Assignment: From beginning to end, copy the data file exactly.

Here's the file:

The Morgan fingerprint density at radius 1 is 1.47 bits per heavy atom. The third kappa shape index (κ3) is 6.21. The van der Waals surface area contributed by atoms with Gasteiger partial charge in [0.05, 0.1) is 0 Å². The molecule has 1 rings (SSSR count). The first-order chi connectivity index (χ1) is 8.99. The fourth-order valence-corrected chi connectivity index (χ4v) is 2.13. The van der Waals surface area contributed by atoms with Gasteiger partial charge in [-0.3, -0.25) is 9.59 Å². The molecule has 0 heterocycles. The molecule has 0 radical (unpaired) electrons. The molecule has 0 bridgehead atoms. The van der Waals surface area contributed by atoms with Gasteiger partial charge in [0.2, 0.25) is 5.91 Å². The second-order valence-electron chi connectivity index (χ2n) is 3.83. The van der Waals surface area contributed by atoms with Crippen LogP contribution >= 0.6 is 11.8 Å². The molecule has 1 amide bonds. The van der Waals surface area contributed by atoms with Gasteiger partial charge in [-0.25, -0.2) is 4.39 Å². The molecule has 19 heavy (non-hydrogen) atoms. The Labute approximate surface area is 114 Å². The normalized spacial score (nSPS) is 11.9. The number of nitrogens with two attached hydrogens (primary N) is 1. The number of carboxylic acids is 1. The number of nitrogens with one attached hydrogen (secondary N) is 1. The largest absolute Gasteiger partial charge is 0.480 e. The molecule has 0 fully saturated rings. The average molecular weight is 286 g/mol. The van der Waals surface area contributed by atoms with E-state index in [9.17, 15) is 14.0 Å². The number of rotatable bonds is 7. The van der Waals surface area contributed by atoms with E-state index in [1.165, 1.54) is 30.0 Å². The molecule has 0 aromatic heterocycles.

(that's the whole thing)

The Morgan fingerprint density at radius 1 is 1.47 bits per heavy atom. The third kappa shape index (κ3) is 6.21. The van der Waals surface area contributed by atoms with Gasteiger partial charge in [0.05, 0.1) is 0 Å². The molecule has 1 rings (SSSR count). The first-order chi connectivity index (χ1) is 8.99. The fourth-order valence-corrected chi connectivity index (χ4v) is 2.13. The van der Waals surface area contributed by atoms with Gasteiger partial charge in [-0.3, -0.25) is 9.59 Å². The molecule has 0 heterocycles. The molecule has 0 radical (unpaired) electrons. The molecule has 0 bridgehead atoms. The van der Waals surface area contributed by atoms with Gasteiger partial charge in [0.2, 0.25) is 5.91 Å². The second-order valence-electron chi connectivity index (χ2n) is 3.83. The van der Waals surface area contributed by atoms with Crippen LogP contribution >= 0.6 is 11.8 Å². The molecule has 1 amide bonds. The van der Waals surface area contributed by atoms with Gasteiger partial charge in [-0.25, -0.2) is 4.39 Å². The molecule has 19 heavy (non-hydrogen) atoms. The Labute approximate surface area is 114 Å². The normalized spacial score (nSPS) is 11.9. The number of nitrogens with two attached hydrogens (primary N) is 1. The number of carboxylic acids is 1. The number of nitrogens with one attached hydrogen (secondary N) is 1. The largest absolute Gasteiger partial charge is 0.480 e. The molecule has 0 fully saturated rings. The average molecular weight is 286 g/mol. The van der Waals surface area contributed by atoms with E-state index in [9.17, 15) is 14.0 Å². The number of rotatable bonds is 7. The van der Waals surface area contributed by atoms with E-state index in [1.165, 1.54) is 30.0 Å². The molecule has 0 aromatic heterocycles.